New York Attorney General Eric Schneiderman today announced that 19 New York companies had agreed to cease their practice of writing fake online reviews for businesses and to pay more than $350,000 in penalties. As part of an undercover investigation, representatives from the Attorney General’s office pretended to be the owner of a yogurt shop in Brooklyn and solicited several New York SEO companies for help in addressing negative reviews on consumer-review websites like Yelp, Google Places and Citysearch.com, as part of their reputation management services.
The Attorney General’s office noted that several reputation management companies used IP spoofing to post fake online reviews and some sought to buy online reviews from freelancers located outside the U.S. who would write and post positive online reviews in an effort to evade filters and algorithms designed to prevent fake reviews.
Over the past couple of years there has been increasing focus on the importance of online reviews. A Harvard Business School study from 2011 estimated that a one-star rating increase on Yelp translated to an increase of 5% to 9% in revenues for a restaurant. Cornell researchers have found that a one-star swing in a hotel’s online ratings at sites like Travelocity and TripAdvisor is tied to an 11% sway in room rates, on average. Gartner projects that by 2014, between 10% and 15% of social media reviews will be fake.
Kudos to AG Schneiderman for trying to clean up the mess!
While the Attorney General’s intentions are laudable and fake positive reviews are inherently misleading, the actions announced today fail to address a more serious issue that is affecting small and midsize companies around the country. Consumer review and complaint sites have an outsize influence on American business that is ultimately harmful. The Communications Decency Act (CDA) of 1996 provides broad immunity to websites that host user-generated content and make it extraordinarily difficult and prohibitively expensive for businesses to force the removal of fake reviews or pursue a claim of online defamation.
While free speech advocates celebrate, consumers and companies end up casualties in a world where you can say most anything you want and there are no consequences. I wonder whether AG Schneiderman is aiming his bow at the wrong target?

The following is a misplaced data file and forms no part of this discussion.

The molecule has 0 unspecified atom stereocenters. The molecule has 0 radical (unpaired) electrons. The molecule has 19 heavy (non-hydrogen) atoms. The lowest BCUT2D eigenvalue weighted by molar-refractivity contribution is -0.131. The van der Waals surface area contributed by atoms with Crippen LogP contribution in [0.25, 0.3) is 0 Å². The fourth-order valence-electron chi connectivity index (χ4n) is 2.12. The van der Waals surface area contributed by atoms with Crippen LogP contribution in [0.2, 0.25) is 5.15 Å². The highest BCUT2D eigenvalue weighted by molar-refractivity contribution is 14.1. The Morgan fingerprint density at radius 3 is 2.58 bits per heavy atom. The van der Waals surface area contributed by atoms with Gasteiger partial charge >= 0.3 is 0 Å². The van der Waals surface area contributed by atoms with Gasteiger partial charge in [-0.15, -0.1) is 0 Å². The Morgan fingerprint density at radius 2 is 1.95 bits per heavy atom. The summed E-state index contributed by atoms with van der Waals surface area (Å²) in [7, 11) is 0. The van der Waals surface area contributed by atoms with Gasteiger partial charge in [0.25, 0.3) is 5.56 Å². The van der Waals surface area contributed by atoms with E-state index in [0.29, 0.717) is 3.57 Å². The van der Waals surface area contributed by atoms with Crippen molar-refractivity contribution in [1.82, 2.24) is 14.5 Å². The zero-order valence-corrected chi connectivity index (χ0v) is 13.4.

Consumer review sites like Yelp are not public interest agencies or consumer advocacy organizations, but for profit businesses. They are driven by advertising revenue, not altruism. Paid Yelp advertisers are promoted over others in Yelp’s own search results and local companies with 1* and 2* reviews are prime targets for Yelp’s notoriously aggressive sales tactics. After all, what business needs Yelp advertising if you already have a 5* rating?
Yelp and other business review sites employ a variety of search engine optimization tactics that are specifically intended to “manipulate” Google into giving these sites page one ranking over their competitors. I’m not complaining, SEO is my livelihood, too — I’m just not sure online review sites need the “long arm” of the New York Attorney General’s Office. It is Yelp’s search engine optimized web traffic that supports their current market cap of $4.29 billion. I think they’re going to be just fine.
Over the past three years, I have worked with dozens of clients who have experienced the painful and expensive reality of negative reviews posted by disgruntled former employees, jilted ex-lovers, jealous competitors or certifiable mental patients. They have lost hundreds and thousands of dollars in business because of negative reviews and they have no way to fight back. Since most online reviews are posted anonymously, it is often difficult for a business to even address the issues the individual is complaining about in the first place! While the individual posting the review is able to hide under a cloak of anonymity, the negative review shines brightly forever — even after a change of management or business practices. Something ain’t right and it’s not just the astroturf.